On Laughter and the Time My Father Fell Into a Grave

One of the things I’ve enjoyed most over the past few weeks is watching the ways in which people’s senses of humor have responded to the sudden challenges they face being quarantined, working from home, helping their children with online learning… There’s some really funny stuff out there, folks!

Some may argue that this light-heartedness during such immense suffering is a sign or our shallow flippancy and desperation for distraction- refusal to quiet ourselves in somber reflection and self-examination. I won’t try to argue that we are not all guilty of this to varying degrees. I suspect I am more guilty of this than most over the past few weeks. But I also still hold that laughter done well is a celebration of life. It is our refusal to concede to despair.

“Laughter is the sun that drives winter from the human face.”

Victor Hugo

forty-one ten

After last week’s post On Faux Pas and Grace I received several requests to tell the story of the time my father fell into a grave.

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Man’s Search for Meaning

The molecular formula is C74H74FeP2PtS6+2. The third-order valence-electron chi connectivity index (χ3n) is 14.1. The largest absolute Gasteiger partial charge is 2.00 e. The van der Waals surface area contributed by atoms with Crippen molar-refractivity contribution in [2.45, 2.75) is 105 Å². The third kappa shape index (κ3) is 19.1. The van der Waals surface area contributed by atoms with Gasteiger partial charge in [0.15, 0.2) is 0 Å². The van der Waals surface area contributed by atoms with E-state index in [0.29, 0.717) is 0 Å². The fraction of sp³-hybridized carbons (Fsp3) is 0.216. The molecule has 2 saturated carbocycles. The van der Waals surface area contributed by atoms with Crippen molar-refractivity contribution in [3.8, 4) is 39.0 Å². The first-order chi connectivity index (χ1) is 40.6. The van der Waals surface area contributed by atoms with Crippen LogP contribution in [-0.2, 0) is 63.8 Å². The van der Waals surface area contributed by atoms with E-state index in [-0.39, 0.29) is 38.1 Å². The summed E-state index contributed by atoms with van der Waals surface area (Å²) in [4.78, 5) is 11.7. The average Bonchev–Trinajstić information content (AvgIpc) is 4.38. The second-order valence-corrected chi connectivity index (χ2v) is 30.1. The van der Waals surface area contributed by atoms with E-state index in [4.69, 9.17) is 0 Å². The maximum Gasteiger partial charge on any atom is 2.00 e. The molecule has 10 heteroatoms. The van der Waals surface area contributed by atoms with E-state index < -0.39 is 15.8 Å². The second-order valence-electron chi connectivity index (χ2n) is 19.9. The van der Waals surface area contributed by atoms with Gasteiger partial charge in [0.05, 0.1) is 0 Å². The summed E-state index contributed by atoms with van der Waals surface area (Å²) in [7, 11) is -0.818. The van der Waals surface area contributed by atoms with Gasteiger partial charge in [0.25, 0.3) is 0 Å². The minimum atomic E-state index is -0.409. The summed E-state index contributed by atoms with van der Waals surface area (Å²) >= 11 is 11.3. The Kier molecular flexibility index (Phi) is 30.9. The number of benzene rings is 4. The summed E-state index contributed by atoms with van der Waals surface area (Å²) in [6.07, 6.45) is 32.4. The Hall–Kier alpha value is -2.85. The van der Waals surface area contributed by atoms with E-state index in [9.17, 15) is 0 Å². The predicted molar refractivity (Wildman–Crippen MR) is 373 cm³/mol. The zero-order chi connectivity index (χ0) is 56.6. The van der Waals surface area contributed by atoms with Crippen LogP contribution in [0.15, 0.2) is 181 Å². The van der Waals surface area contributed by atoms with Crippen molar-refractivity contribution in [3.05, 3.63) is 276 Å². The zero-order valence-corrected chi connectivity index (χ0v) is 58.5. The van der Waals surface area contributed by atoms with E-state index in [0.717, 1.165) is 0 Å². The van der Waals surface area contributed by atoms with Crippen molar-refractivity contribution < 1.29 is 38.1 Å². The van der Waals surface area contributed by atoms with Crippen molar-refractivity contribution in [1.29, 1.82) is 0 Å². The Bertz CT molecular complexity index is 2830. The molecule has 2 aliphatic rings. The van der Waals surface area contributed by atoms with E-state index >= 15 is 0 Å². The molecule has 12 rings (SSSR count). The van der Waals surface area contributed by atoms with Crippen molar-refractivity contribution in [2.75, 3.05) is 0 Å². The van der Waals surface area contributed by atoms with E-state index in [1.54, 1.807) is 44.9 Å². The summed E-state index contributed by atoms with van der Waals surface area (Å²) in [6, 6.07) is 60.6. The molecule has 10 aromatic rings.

The rug has been ripped out from beneath us, and we are on the brink of the unknown. We who once imagined ourselves invincible, with our medical advancements and  (at least to some extent) our economic security, are now terrified and in the grip of grief. Continue reading “Man’s Search for Meaning”

In the Face of Darkness

If there is any generation that understands the darkness of fear and uncertainty, the feelings of helplessness, and the temptation to despair that we now face Continue reading “In the Face of Darkness”

Suffering and Self-Preservation

The other day I heard someone say, “The more we are consumed with self-preservation the less attention we give to self-evaluation.” Continue reading “Suffering and Self-Preservation”

Behind the Closet Doors

There wasn’t anything unusual about the list: a jug of milk, a dozen eggs, a loaf of bread, light bulbs, and a six-pack of extra-soft, 2-ply toilet paper. This last item, having been repeated several times, was clearly an urgent necessity. Continue reading “Behind the Closet Doors”

Jesus and the Children

While rummaging through boxes in the basement, I came across an old issue of the Magnificat. On the cover is a painting by the renowned Russian landscape painter , Vasily Baksheyev, entitled “Christ Blessing”. Continue reading “Jesus and the Children”

Preacher’s Kid: Smoking with the Boys

Me and my brother, 1977/1978

I never saw the 1984 classic Footloose. The premise turned me off—a rigid and closed-minded preacher, out of fear of a sinful world, convinces a small town to ban rock music and dancing, but salvation comes when a hot-headed, big city teenager moves in and opens everyone’s fearfully ignorant mind while falling for the preacher’s kid, who is rebellious and loose with boys. It was a little too cliché for me. Continue reading “Preacher’s Kid: Smoking with the Boys”